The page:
I hope and pray that Americans try to understand the forces that motivated those who planned and executed the attack. Many developing nations suffer from our domination of world markets and military support for despotic rulers who once opposed communism and now are willing to protect American business interests even at the expense of their citizens.

When Third World people go to work for low wages (that seem better than what they know) they cease to raise the crops that would feed their countrymen and families.

Ann Anthony
Kapaa , Hawaii

Terror and revenge are endless cycle

This is the face of modern warfare. Not the clash of warriors according to the Geneva Convention, or even guerrilla war. It is not ideological conflict with adversaries engaged in a war of ideas paralleled by threat, counter threat and occasional proxy skirmishes as during the Cold War. This is a war of emotions, born of rage and using weapons of terror. No battle lines, no strategic objectives, no victory, not even the possibility of surrender.

How does one respond to this kind of conflict? To be horrified is exactly the response the terrorist intends. Yet, we cannot but be horrified. To send off our warriors to seek recompense is almost pointless. The Faceless Other is more than prepared for death; indeed, volunteered for it in the suicide runs that so horrify us. To argue the ostensible issues that birthed the conflict that nurtured the rage, too, is pointless. The question of who was or is right is also long past.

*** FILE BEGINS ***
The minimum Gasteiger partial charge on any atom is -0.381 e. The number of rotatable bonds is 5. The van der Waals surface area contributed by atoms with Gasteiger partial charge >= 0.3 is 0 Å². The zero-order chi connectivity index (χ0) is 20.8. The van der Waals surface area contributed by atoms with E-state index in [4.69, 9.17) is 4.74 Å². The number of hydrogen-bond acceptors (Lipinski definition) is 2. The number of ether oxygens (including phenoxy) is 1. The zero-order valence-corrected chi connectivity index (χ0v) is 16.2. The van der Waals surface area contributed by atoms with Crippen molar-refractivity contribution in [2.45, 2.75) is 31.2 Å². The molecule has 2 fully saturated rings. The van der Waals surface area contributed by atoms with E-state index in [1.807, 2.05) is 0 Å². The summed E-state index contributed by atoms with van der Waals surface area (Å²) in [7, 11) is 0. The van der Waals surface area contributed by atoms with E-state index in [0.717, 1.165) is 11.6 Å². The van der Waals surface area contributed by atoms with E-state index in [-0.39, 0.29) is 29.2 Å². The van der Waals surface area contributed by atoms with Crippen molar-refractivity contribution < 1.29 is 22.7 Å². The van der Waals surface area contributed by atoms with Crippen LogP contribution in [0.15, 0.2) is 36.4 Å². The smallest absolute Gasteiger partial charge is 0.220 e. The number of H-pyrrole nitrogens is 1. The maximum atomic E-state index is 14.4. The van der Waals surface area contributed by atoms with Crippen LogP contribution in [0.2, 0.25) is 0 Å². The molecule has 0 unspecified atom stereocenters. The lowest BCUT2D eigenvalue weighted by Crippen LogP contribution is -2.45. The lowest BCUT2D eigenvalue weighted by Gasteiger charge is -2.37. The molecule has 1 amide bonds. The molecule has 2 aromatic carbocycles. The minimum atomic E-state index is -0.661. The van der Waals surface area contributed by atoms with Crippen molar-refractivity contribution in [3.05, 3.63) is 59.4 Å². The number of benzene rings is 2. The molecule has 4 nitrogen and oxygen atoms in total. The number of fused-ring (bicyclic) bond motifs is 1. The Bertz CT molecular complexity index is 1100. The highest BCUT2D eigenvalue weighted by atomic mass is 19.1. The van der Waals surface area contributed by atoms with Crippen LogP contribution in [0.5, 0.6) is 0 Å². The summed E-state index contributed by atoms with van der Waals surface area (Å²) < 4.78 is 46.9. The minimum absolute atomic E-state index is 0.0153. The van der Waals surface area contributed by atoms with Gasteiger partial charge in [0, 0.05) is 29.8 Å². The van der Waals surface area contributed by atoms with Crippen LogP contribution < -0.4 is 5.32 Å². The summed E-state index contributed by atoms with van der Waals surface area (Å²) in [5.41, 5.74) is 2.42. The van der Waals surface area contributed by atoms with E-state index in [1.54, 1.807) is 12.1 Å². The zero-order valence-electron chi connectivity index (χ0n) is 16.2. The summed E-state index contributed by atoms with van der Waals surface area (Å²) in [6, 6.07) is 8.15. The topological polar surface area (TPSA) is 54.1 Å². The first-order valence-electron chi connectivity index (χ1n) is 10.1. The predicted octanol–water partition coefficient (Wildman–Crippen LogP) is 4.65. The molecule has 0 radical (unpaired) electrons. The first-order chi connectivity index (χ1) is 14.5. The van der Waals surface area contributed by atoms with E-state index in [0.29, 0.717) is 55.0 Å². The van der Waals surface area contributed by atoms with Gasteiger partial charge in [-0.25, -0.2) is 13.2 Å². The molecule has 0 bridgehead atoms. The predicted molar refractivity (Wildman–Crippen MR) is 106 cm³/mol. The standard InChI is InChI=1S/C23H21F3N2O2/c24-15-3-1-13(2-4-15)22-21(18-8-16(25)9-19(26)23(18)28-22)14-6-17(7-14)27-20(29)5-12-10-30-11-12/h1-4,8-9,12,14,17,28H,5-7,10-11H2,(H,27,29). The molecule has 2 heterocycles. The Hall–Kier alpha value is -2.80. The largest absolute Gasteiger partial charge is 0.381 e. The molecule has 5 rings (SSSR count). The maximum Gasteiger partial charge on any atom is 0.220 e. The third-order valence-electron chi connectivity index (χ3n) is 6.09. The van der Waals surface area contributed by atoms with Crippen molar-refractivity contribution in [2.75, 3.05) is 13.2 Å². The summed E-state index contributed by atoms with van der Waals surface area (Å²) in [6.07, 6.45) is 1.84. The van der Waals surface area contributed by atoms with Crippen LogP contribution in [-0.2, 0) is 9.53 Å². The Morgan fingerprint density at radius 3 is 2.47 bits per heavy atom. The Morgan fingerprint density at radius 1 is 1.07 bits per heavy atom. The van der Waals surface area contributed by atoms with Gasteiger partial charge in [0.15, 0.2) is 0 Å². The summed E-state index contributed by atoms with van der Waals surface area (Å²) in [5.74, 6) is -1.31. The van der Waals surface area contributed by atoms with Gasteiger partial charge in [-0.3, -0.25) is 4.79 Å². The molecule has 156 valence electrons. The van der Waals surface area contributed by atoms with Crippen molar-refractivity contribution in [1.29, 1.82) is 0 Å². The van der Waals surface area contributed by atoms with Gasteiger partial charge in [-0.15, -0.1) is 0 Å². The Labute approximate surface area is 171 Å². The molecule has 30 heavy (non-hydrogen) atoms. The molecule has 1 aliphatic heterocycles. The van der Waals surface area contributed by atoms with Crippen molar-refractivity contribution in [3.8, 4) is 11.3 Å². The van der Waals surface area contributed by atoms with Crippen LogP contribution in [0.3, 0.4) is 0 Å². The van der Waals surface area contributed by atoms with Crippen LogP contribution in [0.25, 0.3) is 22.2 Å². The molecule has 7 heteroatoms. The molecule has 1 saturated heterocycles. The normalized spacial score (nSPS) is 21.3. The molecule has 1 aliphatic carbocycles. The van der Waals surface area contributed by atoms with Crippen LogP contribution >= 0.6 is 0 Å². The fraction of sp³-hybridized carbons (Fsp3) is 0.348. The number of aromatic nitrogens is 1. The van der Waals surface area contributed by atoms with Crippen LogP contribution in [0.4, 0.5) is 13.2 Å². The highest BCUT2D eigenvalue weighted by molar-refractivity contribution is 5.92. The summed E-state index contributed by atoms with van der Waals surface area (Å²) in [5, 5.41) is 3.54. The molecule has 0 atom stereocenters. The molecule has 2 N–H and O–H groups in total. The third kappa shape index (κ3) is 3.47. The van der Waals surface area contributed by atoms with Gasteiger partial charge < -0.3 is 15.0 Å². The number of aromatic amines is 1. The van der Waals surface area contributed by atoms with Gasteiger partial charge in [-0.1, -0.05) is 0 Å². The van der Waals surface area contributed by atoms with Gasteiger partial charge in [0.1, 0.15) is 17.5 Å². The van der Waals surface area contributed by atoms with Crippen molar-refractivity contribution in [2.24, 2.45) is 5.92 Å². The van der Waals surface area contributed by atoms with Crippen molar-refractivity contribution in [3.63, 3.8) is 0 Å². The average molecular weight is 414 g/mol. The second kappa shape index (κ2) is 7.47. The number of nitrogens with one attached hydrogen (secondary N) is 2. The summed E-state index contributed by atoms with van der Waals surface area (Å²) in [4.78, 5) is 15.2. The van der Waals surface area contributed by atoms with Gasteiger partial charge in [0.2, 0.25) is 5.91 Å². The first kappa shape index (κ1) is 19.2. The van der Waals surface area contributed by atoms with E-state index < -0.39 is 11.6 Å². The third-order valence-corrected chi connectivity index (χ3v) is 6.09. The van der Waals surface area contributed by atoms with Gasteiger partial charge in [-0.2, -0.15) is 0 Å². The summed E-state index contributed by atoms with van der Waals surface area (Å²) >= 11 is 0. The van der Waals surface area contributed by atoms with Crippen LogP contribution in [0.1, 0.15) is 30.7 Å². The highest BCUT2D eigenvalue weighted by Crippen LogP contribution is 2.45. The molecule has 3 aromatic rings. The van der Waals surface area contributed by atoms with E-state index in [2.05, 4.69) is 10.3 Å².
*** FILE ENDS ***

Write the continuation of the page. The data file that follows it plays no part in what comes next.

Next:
And this is part of the horror of such warfare: It is so impersonal, and it is so intensely personal. The victims were not the adversary. The horrified survivors are not even the adversary. In one sense, terrorism is an attempt to emotionally blackmail all of us into becoming allies of the terrorists. Yet, there is nothing we could conceivable do that would mitigate the hurt and rage. There is no win here. Only the endless cycle of suffering that perpetuates itself and keeps the rage kindled. To proclaim it as evil to be destroyed but turns the crank for another cycle.

Even if it were politically possible -- which it isn't -- our leaders cannot even capitulate and do whatever the terrorist wants; for what is wanted is our horror and suffering.

All we can do in the present is protect ourselves as best we can, and survive.

In the longer view, the horror of terrorism is a reminder that the world has, indeed, become interconnected. We are no longer, if we ever really were, immune from the suffering and conflicts around our globe. A reminder that, so far, we still lack the wisdom and the means to resolve conflicts before they have produced the fermenting hatred and rage that results in terrorism. There are enough of them already that, for the moment at least, we cannot be sure which produced Tuesday morning's horror.